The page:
Have you ever heard co-workers engaged in a conflict exclaim, “I didn’t mean it that way”?

“Intentions” play a crucial part in dust ups like this. Nine times out ten, you didn’t mean to hurt someone — in fact, you were trying to help them!  So why does it always seem to come across as the opposite?

In one of my favorite business books in recent years, “The Joy of Conflict Resolution”,  author Gary Harper has some great insight into this phenomenon.

In his book, Harper outlines three archetypes we tend to play when caught up in what he calls the “drama triangle”.  They are:

The Villain
The Hero
The Victim
Generally speaking, the villain is seen as the nefarious bad guy; the hero is seen as the action-oriented good guy, righting wrongs, saving the world; the victim is seen as the innocent sufferer, acted upon negatively by the evil villain.

What’s significant to me about these archetype is that each believes that he has GOOD INTENTIONS.  The villain generally thinks she’s helping the world in some way, and that she’s just misunderstood.  The hero tends to feel that by stopping the villain, he is demonstrating his devotion to the common good. And the victim also feels she has the best of intentions, foiled by the self-serving villain.

So, all three characters believe they have positive intentions. What makes it a “drama” or “conflict” triangle is that the three characters don’t share their intentions with each other.  They ACT THEM OUT.  The villain tries to find someone to help her slay the villain.  The hero asserts himself forcefully for the the victim’s benefit. And the villain fights back against the hero, often becoming the victim herself when the hero crosses the line and behaves overly aggressively.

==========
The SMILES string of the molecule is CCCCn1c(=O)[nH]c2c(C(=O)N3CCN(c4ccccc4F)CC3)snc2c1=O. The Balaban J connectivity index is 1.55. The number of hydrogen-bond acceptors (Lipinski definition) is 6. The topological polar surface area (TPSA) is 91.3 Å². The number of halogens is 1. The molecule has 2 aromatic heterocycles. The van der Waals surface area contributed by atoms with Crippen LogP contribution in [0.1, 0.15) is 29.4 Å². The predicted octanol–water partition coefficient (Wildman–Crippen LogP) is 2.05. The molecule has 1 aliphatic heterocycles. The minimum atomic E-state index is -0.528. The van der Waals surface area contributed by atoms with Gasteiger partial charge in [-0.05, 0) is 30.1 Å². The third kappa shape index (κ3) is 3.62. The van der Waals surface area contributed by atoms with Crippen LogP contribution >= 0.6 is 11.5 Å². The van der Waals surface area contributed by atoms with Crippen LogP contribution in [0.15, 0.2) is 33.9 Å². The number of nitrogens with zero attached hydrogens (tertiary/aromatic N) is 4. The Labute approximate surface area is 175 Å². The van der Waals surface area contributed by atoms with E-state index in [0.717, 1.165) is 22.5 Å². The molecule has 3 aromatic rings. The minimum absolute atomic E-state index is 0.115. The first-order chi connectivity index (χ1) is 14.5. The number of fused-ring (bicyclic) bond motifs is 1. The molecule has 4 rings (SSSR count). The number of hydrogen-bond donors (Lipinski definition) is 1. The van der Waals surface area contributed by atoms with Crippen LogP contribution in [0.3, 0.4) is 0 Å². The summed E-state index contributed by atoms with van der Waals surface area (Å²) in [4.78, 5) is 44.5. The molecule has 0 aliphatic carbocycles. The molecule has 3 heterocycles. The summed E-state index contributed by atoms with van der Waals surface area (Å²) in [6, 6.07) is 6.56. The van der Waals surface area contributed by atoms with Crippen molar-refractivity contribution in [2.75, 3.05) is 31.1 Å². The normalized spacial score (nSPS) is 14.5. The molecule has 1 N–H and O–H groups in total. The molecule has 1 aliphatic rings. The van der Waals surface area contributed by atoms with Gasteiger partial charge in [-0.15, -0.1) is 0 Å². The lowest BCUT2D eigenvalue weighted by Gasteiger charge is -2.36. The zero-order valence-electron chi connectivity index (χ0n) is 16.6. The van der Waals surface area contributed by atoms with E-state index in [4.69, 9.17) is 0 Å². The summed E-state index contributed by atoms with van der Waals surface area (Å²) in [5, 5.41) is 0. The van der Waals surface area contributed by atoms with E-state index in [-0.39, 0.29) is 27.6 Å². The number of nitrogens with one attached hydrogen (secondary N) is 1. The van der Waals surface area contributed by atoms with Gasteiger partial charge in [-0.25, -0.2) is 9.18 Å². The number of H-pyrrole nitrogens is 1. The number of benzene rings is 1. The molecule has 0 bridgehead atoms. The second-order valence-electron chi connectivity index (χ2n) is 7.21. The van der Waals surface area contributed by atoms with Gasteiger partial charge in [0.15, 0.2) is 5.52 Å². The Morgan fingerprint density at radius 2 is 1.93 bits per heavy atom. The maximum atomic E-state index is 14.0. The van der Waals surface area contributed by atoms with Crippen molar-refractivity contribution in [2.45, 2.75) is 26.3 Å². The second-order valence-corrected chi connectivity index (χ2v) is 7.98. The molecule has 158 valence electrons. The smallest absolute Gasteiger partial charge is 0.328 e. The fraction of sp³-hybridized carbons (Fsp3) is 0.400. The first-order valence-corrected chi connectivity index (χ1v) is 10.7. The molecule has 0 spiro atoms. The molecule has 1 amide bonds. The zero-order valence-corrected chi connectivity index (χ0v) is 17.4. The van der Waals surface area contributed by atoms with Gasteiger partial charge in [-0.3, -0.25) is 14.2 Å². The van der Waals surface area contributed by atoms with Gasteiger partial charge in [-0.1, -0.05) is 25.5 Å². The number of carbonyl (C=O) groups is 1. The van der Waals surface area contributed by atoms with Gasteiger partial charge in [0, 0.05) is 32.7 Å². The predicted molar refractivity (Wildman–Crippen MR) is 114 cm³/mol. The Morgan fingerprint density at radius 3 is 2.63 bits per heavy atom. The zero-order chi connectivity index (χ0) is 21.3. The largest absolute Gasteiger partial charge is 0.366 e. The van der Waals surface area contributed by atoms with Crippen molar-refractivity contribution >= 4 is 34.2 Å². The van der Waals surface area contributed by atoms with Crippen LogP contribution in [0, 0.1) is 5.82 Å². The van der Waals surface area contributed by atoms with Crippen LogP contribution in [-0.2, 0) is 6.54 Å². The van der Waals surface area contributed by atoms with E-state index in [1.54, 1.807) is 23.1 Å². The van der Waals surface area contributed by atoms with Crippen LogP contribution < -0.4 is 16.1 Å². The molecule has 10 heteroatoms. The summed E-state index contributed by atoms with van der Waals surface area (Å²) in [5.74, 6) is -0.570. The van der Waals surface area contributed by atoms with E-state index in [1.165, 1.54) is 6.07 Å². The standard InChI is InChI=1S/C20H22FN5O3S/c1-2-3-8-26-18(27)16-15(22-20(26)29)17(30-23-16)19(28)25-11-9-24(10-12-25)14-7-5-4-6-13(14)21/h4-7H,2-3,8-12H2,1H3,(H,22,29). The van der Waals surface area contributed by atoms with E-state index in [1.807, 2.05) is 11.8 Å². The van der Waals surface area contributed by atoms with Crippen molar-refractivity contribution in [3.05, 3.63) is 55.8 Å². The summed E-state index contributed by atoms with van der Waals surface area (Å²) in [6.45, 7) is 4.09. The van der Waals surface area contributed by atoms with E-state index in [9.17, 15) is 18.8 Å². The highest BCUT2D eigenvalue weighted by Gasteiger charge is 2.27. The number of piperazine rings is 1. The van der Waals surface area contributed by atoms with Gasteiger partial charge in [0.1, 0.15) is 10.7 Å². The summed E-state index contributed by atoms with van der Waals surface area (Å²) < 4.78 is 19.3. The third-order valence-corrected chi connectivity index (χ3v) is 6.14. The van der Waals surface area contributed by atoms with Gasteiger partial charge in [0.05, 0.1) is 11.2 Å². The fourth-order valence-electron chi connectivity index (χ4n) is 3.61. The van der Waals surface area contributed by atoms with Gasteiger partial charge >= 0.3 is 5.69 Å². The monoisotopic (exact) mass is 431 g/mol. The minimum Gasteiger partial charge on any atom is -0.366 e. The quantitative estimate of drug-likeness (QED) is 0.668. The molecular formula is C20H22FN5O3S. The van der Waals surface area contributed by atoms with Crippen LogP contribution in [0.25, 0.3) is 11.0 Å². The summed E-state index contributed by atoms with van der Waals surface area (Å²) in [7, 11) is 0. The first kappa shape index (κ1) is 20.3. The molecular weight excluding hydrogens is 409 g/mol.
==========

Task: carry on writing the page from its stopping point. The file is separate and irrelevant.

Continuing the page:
At home or at work … I believe it would behoove us all, when locked in a conflict, to stop and ask ourselves these six questions:

1) What role am I playing?  Am I acting out the victim, seeking aid to my cause?  Am I playing the aggressive hero?  Might I be perceived as the villain?

2) How am I mentally labeling the other people involved in the drama?

3) What positive intentions might they at least think they have?

4) Can I affirm & recognize the other person’s intention (even if I don’t like the result)?

5) Can I then communicate to each person the impact of their actions (no matter how positive the intention)?

6) And finally, can we brainstorm mutually beneficial solutions, where everyone’s needs get met?

By acknowledging people’s positive intentions, you keep them in the dialogue.  The conversation feels safer for them when they know you don’t see them as the villain.  Sure, their well-intended actions may have back-fired, but at least you’re confirming that they started from a positive place.  And often, that recognition makes all the difference.